I love Kevin Costner and Jennifer Garner together. They were like the underdog couple. Rightfully, women are supposed to meet a nice guy, get to know him, get married, have children, and live happily ever after. Realistically, it does not always work out like that. In Draft Day that is exactly what happened with Sonny Weaver and Ali Parker. Between work ethics around fraternizing and personal grief, the biggest task is for the two to come to a common understanding about their relationship. Costner is a charming as he was in The Bodyguard (1992), and Garner has proven herself as the adorable girl from around the corner.

4 STARS: An awesome football and family story about a smaller city built on tradition and sports similar to Pittsburgh.

Draft Day 2

42 (4.11.13)


42 is the only number in Major League Baseball that has been retired. No other major league baseball player can bare that number. This clause alone speaks volumes to impact that Jackie Robinson and his wife, Rachel, had on the league. Even after his death in 1956, Rachel Robinson kept her late husband’s legacy alive through the Jackie Robinson Foundation.

On April 8th, the kids and I were simply amazed by his story. Any person who has even scratched the surface of African American History, knows Jackie Robinson was the first African American to break the color barrier in Major League Baseball. But at times, his strength, his self-control, and overall knowledge of baseball are overlooked with the title.

“You give me a uniform, you give me a number on my back, and I’ll give you the guts.”
Branch Rickey (Harrison Ford), MLB executive, was convinced that professional baseball was ready for a Black player. He wanted someone who was strong enough to endure the backlash, name calling, and ridicule. But he also wanted someone just as strong enough to ignore. There’s a scene where Phillies GM Ben Chapman (Alan Tudyk) spewed racial slurs at Jackie Robinson every time he went up to bat. Chapman taunted him with words like “monkey”, “nigger”, and “Bojangles”. Mr. Rickey, as he was often referred to in the movie, reassured Jackie that Chapman’s ignorance only made fans sympathize more with his struggle. Before agreeing to sign the contract, Jackie Robinson reassured Mr. Rickey that although he would be tested, he would be strong enough to refrain from retaliations or rebuttals.

“Don’t get carried away, Mr. Rickey, that’s still a nigger out there!”
Mr. Rickey caught major slack when he insisted on acquiring an African American baseball player. One of the coaches quickly displayed his feeling towards Jackie Robinson when he reminded his superior that newest member of the team was just a “nigger.” Even quicker, Mr. Rickey dismissed his comments and reassured the coach that everyone must become familiar with Jackie Robinson’s presence on the roster and overcome any racial prejudice that they possess in order to accept him on the team. Racism, undoubtedly, was the biggest topic of the movie. It reminds us that Jackie Robinson forced baseball athletes, executives, and fans in 1947 to question the validity of their hatred towards African Americans. Posing questions like…How do I support the game I love when it uplifts the people I hate? Is it acceptable to allow African Americans play amongst their White counterparts in baseball? Does my hatred for others dictate my behaviors, even if means ruining something I enjoy? It seems as if the movie answers these questions. Of course not all racist Baseball lovers became non-racist after 1947, but Jackie Robinson’s presence generated those questions which are relevance enough.

“Your enemy will come out with force and you can’t meet him on his own ground.”
Jackie Robinson faced many enemies, some even on his own team. Players that did not want to share the locker room with him. Baseball managers that did not want to share the mound with him. Fans that did not want see the Brooklyn Dodgers with a Black man on the bench. None of those stipulations stopped Jackie Robinson from establishing himself as one of the best baseball players of all time. In complete silence, he was able to perplex pitchers with his swift feet, amaze little White boys with mound rituals, and stun the world with unpredictable game statistics. It’s clear that Jackie Robinson did NOT meet the enemy on their own ground Instead, he created the playing field and raised the bar in baseball.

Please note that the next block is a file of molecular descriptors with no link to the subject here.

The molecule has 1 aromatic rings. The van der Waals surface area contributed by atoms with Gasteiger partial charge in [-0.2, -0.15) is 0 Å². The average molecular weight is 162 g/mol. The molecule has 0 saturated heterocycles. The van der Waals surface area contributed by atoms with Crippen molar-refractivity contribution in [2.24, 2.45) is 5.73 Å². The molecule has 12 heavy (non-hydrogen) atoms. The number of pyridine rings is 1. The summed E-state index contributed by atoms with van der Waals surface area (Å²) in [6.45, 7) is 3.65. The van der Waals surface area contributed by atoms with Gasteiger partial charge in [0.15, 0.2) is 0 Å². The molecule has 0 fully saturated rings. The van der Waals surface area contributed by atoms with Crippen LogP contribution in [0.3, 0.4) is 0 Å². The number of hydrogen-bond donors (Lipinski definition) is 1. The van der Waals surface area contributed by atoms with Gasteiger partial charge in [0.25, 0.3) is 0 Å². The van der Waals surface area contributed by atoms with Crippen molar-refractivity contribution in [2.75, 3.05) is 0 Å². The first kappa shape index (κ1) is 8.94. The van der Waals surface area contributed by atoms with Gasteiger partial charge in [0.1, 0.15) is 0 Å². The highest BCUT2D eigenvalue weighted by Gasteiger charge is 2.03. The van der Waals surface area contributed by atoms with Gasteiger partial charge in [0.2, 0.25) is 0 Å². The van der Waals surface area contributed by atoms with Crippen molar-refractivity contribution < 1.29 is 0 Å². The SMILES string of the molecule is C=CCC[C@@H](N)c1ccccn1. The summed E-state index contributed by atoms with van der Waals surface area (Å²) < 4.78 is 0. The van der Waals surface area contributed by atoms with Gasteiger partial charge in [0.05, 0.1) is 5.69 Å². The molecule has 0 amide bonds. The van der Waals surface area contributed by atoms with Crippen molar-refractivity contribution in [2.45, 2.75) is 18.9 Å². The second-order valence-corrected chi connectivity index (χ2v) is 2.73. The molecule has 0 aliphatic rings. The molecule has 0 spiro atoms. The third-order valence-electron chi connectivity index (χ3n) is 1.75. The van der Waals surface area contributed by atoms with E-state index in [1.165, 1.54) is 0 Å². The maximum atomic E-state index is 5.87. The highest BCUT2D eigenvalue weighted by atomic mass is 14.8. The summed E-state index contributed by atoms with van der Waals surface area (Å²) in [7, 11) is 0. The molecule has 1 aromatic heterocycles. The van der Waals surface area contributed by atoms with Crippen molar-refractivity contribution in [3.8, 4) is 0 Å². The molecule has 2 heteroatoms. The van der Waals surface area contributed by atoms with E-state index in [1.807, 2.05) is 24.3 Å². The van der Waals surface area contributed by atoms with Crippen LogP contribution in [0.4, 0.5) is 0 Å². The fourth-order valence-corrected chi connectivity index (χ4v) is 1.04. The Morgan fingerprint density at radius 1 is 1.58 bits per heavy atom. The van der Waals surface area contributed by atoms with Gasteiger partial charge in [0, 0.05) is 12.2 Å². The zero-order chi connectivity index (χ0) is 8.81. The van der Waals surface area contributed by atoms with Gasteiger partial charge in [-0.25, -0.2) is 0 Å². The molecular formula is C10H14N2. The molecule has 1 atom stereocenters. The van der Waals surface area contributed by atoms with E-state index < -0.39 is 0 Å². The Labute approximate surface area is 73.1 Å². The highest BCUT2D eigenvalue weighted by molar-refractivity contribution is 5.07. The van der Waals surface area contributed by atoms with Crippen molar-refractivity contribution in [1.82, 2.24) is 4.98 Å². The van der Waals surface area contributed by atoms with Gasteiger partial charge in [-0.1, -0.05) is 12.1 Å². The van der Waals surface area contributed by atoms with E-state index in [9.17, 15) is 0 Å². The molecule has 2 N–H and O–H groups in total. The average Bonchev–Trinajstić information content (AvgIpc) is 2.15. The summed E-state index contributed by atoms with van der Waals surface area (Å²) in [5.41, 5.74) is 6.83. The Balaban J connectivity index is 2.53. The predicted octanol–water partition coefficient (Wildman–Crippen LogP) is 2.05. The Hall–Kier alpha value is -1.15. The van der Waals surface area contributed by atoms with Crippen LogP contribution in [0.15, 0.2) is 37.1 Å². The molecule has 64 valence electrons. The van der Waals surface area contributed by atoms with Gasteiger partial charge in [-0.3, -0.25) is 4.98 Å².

“God built me to last”
It’s clear that strength is the minimum requirement you must have in order to break a color barrier with any major entity. Jackie Robinson, in many different instances in the movie, he would say: “GOD BUILT ME TO LAST.” This constant phrase is not only reassurance for a young Black man from Cairo, Georgia but also to his friends and family who were concerned about his safety. The statement means Jackie Robinson, no matter what the adversary, can overcome the hurdle or difference. Regardless of your religious affiliation, if you declare that the highest power you proclaim has created you to endure any and every thing, then only solidifies your endurance and perseverance. (I think I have a new catch phrase!)

The cast was incredible! Harrison Ford reminds you that the acting profession is ageless. 42 introduces you to some bright, beautiful Black faces like Chadwick Boseman, Nicole Beharie, and Andre Holland. The movie hit an immediate hometown soft spot with its many references to Pittsburgh. The Pittsburgh Pirates, a baseball organization founded in 1887, was an arch revival of the Brooklyn Dodgers. Pirates Pitcher threw pitches aiming at Jackie Robinson’s head. Of course certain parts of the movies were embellished for production, but Jackie Robinson was hit in the head with fast moving baseballs. (That’s would have been my last day as a major league baseball player)

My favorite Pittsburgh connection was Wendell Smith, former Pittsburgh Courier sports reporter. There are always those hometown stories that don’t get as much publicity as the Jackie Robinson stories. But, Wendell Smith, an African American reporter, was not allowed to sit in the Whites Only press box. Smith was the first African American reporter to join the Baseball Writers Association of America. He was influential in Mr. Rickey’s decision to sign Jackie Robinson to the Dodgers. Wendell Smith also traveled with Jackie Robinson his first two years in the league because segregation laws would not allow either to stay in hotels.

5 STARS: This is not just African-American History…this is AMERICAN HISTORY! The movie brought to life the Major League Baseball in 1947 and its biggest glory of breaking the color line in baseball. Jackie Robinson forever changed the game!!!

42 “hits” theatres tomorrow, April 12th! Check it out!